Teaching the next generation of respiratory therapists requires an “all hands on deck” philosophy. In addition to full time faculty, a host of clinical preceptors must be involved to ensure quality education at the bedside, and programs also rely on educators in other disciplines to provide an interdisciplinary approach.
Another key component is the adjunct professor. These educators typically take on a course or two per semester while working full or part time in other areas of the profession. Programs rely on them to fill in the gaps in the program schedule that full time faculty can’t always cover.
Two adjunct professors explain why they decided to take on this role in their communities and what they’ve gained from the experience.
12 years and counting
Rena Laliberte, BSRT, RRT, has been teaching at Oakland Community College in Oakland County, MI, for about 12 years now.
“I teach the ventilator lab, hemodynamics, special procedures, and anything else they ask for me to pick up,” she said. Typically, she will teach in the lab a few days a week throughout the summer. In the fall, she then teaches the hemodynamic and special procedures in respiratory care courses on Mondays.
“I am there about five hours and am always updating the class and working on papers for a few hours a week outside of class time,” she said. This year she’ll have her first experience teaching online due to the COVID-19 pandemic. “I will miss not being in the classroom with them.”
Her decision to take on the adjunct professor role was born out of her fulltime job as clinical education specialist and emergency room coordinator at Henry Ford Hospital in Detroit.
“I was asked to do this years ago by a dear friend who has since retired, Sue Work,” she explained. Work told her that her students enjoyed the teaching they received from Laliberte in the hospital, so she seemed like a logical choice for the job. “I gave it a try and really liked it.”
The biggest challenge for her is working with students who just want enough information to pass the tests. But the payoff comes when she has students who may be struggling to understand a concept and then they finally get it.
“How can you present the information for that person?” she asked. “Together you come up with a plan, and if you are masterful enough, you find a way.”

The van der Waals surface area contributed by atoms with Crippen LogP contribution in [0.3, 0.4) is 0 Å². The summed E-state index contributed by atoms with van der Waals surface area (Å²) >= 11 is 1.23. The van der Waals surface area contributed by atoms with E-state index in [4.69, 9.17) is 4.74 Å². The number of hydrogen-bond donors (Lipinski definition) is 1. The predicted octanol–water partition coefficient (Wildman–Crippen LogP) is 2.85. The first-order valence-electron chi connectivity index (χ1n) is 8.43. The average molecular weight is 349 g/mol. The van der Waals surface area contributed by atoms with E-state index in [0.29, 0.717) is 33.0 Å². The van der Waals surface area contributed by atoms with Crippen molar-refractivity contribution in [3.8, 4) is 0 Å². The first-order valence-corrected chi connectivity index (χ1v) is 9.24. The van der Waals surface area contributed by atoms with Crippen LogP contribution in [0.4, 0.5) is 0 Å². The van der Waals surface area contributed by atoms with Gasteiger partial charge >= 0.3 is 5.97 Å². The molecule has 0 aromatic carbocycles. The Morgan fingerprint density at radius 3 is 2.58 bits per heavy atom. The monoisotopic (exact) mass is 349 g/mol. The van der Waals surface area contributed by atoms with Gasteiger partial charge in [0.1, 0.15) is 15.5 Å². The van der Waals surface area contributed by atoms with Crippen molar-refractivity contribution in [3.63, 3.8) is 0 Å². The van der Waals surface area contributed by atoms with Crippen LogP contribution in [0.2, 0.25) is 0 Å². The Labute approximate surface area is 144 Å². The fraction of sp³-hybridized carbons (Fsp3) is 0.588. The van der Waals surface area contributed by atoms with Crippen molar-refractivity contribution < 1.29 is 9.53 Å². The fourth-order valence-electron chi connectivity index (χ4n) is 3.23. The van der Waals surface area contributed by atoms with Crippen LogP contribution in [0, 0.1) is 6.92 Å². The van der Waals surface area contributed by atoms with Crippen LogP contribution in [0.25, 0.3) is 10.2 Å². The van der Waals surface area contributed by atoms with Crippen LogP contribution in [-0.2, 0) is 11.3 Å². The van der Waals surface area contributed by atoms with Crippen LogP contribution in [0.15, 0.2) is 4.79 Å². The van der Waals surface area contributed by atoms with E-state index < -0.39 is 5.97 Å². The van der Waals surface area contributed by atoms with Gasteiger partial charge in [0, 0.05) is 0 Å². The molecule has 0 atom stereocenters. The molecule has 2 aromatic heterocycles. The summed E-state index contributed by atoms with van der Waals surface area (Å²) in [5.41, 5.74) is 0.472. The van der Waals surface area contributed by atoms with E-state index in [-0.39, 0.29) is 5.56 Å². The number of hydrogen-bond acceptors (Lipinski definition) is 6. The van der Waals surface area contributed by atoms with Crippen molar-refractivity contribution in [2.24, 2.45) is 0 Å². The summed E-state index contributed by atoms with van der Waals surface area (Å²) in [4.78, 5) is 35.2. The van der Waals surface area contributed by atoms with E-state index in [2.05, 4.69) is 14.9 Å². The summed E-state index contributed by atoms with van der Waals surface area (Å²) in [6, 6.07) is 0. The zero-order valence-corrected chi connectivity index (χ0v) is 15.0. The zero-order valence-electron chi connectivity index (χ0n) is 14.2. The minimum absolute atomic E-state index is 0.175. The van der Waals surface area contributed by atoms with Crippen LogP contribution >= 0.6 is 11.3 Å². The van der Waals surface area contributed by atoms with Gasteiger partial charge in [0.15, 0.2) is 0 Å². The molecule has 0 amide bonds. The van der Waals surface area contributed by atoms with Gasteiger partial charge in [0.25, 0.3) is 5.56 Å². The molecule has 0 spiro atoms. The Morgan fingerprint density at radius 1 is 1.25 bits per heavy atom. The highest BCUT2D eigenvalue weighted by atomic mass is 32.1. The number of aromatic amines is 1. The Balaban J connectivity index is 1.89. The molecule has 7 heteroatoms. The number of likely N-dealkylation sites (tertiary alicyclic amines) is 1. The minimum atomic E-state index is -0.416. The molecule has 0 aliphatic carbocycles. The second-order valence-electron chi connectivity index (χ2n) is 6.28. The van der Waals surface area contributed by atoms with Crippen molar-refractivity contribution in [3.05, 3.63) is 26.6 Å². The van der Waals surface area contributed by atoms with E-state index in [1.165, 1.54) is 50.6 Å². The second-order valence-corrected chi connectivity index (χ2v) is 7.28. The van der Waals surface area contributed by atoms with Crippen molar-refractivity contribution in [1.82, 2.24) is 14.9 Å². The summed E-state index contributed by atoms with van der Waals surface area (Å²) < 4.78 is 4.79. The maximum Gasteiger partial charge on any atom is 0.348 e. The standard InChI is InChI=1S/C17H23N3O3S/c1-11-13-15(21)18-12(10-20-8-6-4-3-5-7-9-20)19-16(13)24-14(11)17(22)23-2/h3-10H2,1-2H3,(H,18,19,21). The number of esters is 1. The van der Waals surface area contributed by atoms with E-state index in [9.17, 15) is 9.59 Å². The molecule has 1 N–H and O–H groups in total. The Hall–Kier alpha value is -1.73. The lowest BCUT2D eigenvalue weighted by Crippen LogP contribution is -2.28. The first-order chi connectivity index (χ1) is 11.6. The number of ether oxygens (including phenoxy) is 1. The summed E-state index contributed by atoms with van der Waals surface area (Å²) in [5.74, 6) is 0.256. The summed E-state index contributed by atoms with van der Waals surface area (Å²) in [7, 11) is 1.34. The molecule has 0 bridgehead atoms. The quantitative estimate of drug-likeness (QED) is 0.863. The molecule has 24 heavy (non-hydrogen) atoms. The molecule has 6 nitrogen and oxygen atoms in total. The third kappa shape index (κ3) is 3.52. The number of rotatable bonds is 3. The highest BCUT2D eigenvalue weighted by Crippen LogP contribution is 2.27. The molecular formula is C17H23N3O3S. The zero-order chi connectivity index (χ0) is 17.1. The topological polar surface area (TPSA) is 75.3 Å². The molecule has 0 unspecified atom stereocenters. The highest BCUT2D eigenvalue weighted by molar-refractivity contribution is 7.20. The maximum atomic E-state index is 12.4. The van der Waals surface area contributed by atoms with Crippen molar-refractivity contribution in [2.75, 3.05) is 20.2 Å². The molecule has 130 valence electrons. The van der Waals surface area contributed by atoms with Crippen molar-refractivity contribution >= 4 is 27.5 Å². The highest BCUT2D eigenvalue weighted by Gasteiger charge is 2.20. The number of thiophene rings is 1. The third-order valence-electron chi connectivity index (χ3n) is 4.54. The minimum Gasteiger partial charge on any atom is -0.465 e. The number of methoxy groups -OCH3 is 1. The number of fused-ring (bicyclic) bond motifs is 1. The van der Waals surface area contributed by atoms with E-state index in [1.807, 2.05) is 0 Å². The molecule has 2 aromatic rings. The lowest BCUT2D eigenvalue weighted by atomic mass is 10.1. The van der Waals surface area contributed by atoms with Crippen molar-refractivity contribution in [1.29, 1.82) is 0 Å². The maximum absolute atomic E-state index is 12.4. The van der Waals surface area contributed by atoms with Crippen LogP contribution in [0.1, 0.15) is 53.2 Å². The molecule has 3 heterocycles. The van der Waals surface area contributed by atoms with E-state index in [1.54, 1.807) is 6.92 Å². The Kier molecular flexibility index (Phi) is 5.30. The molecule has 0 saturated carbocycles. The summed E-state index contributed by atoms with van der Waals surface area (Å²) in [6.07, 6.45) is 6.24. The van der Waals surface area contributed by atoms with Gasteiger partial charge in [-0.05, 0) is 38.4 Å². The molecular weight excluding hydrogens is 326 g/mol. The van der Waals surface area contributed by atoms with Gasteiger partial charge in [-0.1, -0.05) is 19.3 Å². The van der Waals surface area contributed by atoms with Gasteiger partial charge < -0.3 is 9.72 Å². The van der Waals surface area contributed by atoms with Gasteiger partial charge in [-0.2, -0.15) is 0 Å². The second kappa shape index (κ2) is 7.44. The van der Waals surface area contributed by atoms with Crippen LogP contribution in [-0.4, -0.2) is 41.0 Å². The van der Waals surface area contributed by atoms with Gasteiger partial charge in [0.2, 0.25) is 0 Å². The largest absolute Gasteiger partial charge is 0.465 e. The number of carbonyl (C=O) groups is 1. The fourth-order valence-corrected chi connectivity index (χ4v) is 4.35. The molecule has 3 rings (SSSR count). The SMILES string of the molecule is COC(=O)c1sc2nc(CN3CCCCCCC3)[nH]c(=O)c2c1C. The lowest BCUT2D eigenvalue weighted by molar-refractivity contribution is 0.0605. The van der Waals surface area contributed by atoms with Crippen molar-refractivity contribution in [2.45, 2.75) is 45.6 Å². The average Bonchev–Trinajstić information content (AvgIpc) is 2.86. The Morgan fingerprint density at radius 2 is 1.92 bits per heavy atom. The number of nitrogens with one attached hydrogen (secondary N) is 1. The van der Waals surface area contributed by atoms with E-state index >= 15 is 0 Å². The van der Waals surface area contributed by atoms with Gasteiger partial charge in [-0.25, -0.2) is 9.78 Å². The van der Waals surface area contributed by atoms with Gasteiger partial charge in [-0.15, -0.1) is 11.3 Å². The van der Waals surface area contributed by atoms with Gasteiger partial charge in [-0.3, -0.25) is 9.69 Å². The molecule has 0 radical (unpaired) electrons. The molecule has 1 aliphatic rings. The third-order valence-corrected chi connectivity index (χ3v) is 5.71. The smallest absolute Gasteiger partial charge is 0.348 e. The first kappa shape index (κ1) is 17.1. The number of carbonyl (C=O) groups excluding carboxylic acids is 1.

Rena Laliberte has these tips for any RT who might be thinking of taking on an adjunct professor role —
- First of all, make sure you are keeping up with your own education and current evidence-based practices. The worst thing you can say to a student who asks you a question (that you may not be able to answer) is, “Oh, that’s a good question — look it up.” If you don’t know or want to be sure you are correct, you should respond with, “ I have a good idea, but let me check something first and get back to you.” Then make sure you do!
- Second, share your excitement and knowledge. I share many stories with my students — funny, sad, interesting, all the crazy things over the years — and with passion! I want them to know that after 25+ years I love every single day of what I do.
- Lastly, I let them know what they mean to the field. I am excited for them. They are our future and I give them as much hope as they give me. If they can hold on to the love and excitement that many of us have and move the profession forward, that is the only reward any of us truly needs.
Passionate about degree advancement
As director of clinical education for the respiratory care program at Montana State University-Great Falls, Brian Cayko, MBA, RRT, FAARC, is well versed in what it takes to impart knowledge to fledgling RTs. In fact, it is his firm belief in quality education for RTs that spurred him to take on an adjunct professor job at Boise State University as well.
“I am an adjunct professor because I am passionate about the degree advancement of our profession’s two-year graduates,” Cayko said. “I see the real worth in associate degree RTs gaining their bachelor’s.”
He typically teaches one three-credit course twice each semester in the online format. The commitment requires about 10-15 hours per week, per course. Cayko appreciates the experience the job has given him in teaching online.
“It helps me personally in stretching my ability to teach in different ways,” he said.
Like Laliberte, he finds the biggest challenge to be managing students who are not fully engaged in the educational process. The biggest rewards come when he sees students complete their final course to qualify for graduation, and he loves helping learners get up to speed with new technology and providing them with the skills and experiences they will need to be competitive and valuable in today’s workplace.
Here are Brian Cayko’s top tips for RTs considering an adjunct professorship —
- Seek out a current mentor who is teaching in the environment that you wish to explore.
- Seek to continue your education or professional development in educational techniques and philosophy.
- Take some online courses so you will experience what online students are experiencing; learn from the good and bad of your experience.
- Familiarize yourself with multiple learning management software, or “LMS.”
An adjunct professorship may not be for everyone, but if you love teaching and want to play an active role in preparing the RTs of the future, it might be for you. A great way to connect with other RTs interested in the educational side of the field would be to join the AARC’s Education Specialty Section. The section is open to everyone interested in furthering the educational goals of the profession.